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Young people have had a tough time of it financially over the last two years. That means it is all the more important for those heading off to university to make sure they have got the bank account that works well for them.
You are not required to have a student bank account – you could opt for a standard current account – but those aimed at university-goers offer features you usually can’t get elsewhere.
Student bank accounts often come with a freebie or two, and this year is no exception. However, for many, the key feature is the size of the interest-free overdraft they offer.
“There are undoubtedly some decent account perks this year but students must check the overall package before they commit,” says Rachel Springall, a finance expert at the website Moneyfacts.co.uk.
A lot will come down to how much you expect to need to borrow and what features and perks you think you will actually use.
The bank is offering students a £1,500 interest-free overdraft in years one, two and three, £1,800 in year four, and £2,000 if you stay on to year five. When you open this account, you will get an overdraft limit of £250, and to increase this to £1,500 you will need to register for online banking, plus pay in £500 and continue to pay in at least £500 each academic term.
There are other banks out there offering potentially bigger overdrafts – for example, HSBC says some people will be able to get up to £3,000 in their third year of studies. However, the advertised amounts are often the maximum that is offered. Most banks use “up to” in the wording – that is, you may not get the full amount shown as it will depend on your credit rating – but Santander doesn’t.
Save the Student says: “We believe you’re more likely to get £1,500 out of Santander than HSBC (who advertise £3,000) over the course of your degree.”
Santander also offers a pretty decent perk: a free four-year 16-25 Railcard worth about £90, offering students up to a third off most rail fares. In addition, the Spanish-owned bank came top in Save the Student’s banking survey earlier this year, with a student satisfaction score of 4.39 out of five. Barclays came second with a score of 4.36, while Nationwide was third at 4.34.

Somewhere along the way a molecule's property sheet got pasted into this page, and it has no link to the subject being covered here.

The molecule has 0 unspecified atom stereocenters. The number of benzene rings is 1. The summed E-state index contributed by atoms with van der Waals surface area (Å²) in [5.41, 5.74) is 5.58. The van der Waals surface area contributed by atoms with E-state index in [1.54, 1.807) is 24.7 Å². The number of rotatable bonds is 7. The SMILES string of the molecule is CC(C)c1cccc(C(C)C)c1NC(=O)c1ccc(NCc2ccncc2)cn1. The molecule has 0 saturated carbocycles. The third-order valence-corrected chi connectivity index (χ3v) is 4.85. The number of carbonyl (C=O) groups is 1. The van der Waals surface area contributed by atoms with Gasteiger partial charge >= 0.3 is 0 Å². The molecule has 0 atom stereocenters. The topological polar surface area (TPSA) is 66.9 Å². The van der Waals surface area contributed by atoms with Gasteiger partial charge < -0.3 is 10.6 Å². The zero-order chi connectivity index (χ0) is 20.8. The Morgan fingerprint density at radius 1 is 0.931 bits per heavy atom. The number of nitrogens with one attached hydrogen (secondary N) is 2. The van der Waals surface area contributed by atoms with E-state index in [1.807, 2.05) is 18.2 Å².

On the overdraft front, HSBC says you can get an interest-free limit of up to £1,000 in your first year, which it says “could rise” to £3,000 by year three. As an incentive it is offering £80 in cash, plus either a £20 Uber Eats voucher or a year of unlimited next-day delivery with Asos Premier (the latter normally costs £9.95). To take advantage of this offer, you need to make five debit card transactions within a month of opening your account.
Nationwide’s interest-free overdraft deal is similar: in your first year you can get one of up to £1,000, rising to £3,000 in your third year. Its FlexStudent current account doesn’t come with a sign-up incentive, although one benefit is the fact that there are no charges for using your debit card abroad. You need to pay in at least £500 each term.
It’s not only HSBC dishing out cash as a welcome gift: NatWest is offering £50 cash plus a four-year tastecard – worth about £140 – which lets you get two-for-one meals or 50% off food at thousands of restaurants. NatWest offers an interest-free overdraft of up to £2,000 whatever academic year you are in, although it is limited to £500 during the first term. To be eligible for its current offer, you need to register for mobile or online banking and choose to receive paperless statements within 30 days of opening the account.
The Barclays gift this year is a free 12-month subscription to Perlego, an online library of academic and nonfiction titles, which normally costs £96. Its interest-free overdraft limits are up to £500 during the first term, up to £1,000 in year one, and up to £1,500 in year two and beyond.
The digital bank Monzo is popular with many students but it doesn’t offer a student bank account as such. Eligible customers can get an overdraft of up to £1,000 but you will be charged interest for using it. Monzo charges 19%, 29% or 39% EAR, depending on your credit score. For many people, banks such as Monzo work well for a secondary account for day-to-day spending and budgeting.